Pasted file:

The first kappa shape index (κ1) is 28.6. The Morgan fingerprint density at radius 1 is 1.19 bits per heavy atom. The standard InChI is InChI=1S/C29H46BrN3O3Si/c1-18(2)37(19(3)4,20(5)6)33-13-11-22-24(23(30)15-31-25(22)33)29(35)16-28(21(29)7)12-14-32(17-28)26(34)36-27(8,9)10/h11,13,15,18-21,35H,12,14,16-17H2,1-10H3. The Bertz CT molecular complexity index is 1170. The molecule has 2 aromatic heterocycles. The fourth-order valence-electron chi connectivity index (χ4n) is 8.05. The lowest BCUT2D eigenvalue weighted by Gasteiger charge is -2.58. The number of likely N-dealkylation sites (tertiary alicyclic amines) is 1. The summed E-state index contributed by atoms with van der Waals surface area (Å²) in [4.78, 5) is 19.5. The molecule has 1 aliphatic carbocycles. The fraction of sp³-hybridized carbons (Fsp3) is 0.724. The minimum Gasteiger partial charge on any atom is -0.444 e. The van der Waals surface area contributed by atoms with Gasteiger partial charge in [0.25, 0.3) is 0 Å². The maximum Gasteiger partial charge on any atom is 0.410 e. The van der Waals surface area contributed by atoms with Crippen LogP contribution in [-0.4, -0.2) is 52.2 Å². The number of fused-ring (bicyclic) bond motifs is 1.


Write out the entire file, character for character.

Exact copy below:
The first kappa shape index (κ1) is 28.6. The Morgan fingerprint density at radius 1 is 1.19 bits per heavy atom. The standard InChI is InChI=1S/C29H46BrN3O3Si/c1-18(2)37(19(3)4,20(5)6)33-13-11-22-24(23(30)15-31-25(22)33)29(35)16-28(21(29)7)12-14-32(17-28)26(34)36-27(8,9)10/h11,13,15,18-21,35H,12,14,16-17H2,1-10H3. The Bertz CT molecular complexity index is 1170. The molecule has 2 aromatic heterocycles. The fourth-order valence-electron chi connectivity index (χ4n) is 8.05. The lowest BCUT2D eigenvalue weighted by Gasteiger charge is -2.58. The number of likely N-dealkylation sites (tertiary alicyclic amines) is 1. The summed E-state index contributed by atoms with van der Waals surface area (Å²) in [4.78, 5) is 19.5. The molecule has 1 aliphatic carbocycles. The fraction of sp³-hybridized carbons (Fsp3) is 0.724. The minimum Gasteiger partial charge on any atom is -0.444 e. The van der Waals surface area contributed by atoms with Gasteiger partial charge in [0.25, 0.3) is 0 Å². The maximum Gasteiger partial charge on any atom is 0.410 e. The van der Waals surface area contributed by atoms with Crippen LogP contribution in [-0.4, -0.2) is 52.2 Å². The number of fused-ring (bicyclic) bond motifs is 1.